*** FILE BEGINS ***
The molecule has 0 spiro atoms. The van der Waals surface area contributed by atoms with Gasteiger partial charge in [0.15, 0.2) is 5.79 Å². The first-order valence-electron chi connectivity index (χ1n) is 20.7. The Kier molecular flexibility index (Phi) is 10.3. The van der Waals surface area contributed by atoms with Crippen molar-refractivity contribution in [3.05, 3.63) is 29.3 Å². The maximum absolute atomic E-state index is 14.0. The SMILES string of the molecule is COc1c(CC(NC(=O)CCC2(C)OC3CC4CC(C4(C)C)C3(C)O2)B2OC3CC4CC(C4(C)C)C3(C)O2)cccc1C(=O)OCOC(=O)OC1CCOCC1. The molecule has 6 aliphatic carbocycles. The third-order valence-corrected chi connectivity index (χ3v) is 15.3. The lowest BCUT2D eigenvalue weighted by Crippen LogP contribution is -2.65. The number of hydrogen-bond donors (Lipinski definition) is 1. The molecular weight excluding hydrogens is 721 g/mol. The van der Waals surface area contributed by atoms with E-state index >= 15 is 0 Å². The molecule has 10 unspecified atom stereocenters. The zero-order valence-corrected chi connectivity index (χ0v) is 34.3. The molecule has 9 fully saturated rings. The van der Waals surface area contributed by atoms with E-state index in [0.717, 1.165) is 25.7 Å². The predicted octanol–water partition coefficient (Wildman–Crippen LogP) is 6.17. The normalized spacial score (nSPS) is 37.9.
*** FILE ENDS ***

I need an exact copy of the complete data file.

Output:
The molecule has 0 spiro atoms. The van der Waals surface area contributed by atoms with Gasteiger partial charge in [0.15, 0.2) is 5.79 Å². The first-order valence-electron chi connectivity index (χ1n) is 20.7. The Kier molecular flexibility index (Phi) is 10.3. The van der Waals surface area contributed by atoms with Crippen molar-refractivity contribution in [3.05, 3.63) is 29.3 Å². The maximum absolute atomic E-state index is 14.0. The SMILES string of the molecule is COc1c(CC(NC(=O)CCC2(C)OC3CC4CC(C4(C)C)C3(C)O2)B2OC3CC4CC(C4(C)C)C3(C)O2)cccc1C(=O)OCOC(=O)OC1CCOCC1. The molecule has 6 aliphatic carbocycles. The third-order valence-corrected chi connectivity index (χ3v) is 15.3. The lowest BCUT2D eigenvalue weighted by Crippen LogP contribution is -2.65. The number of hydrogen-bond donors (Lipinski definition) is 1. The molecular weight excluding hydrogens is 721 g/mol. The van der Waals surface area contributed by atoms with E-state index >= 15 is 0 Å². The molecule has 10 unspecified atom stereocenters. The zero-order valence-corrected chi connectivity index (χ0v) is 34.3. The molecule has 9 fully saturated rings. The van der Waals surface area contributed by atoms with E-state index in [0.717, 1.165) is 25.7 Å². The predicted octanol–water partition coefficient (Wildman–Crippen LogP) is 6.17. The normalized spacial score (nSPS) is 37.9.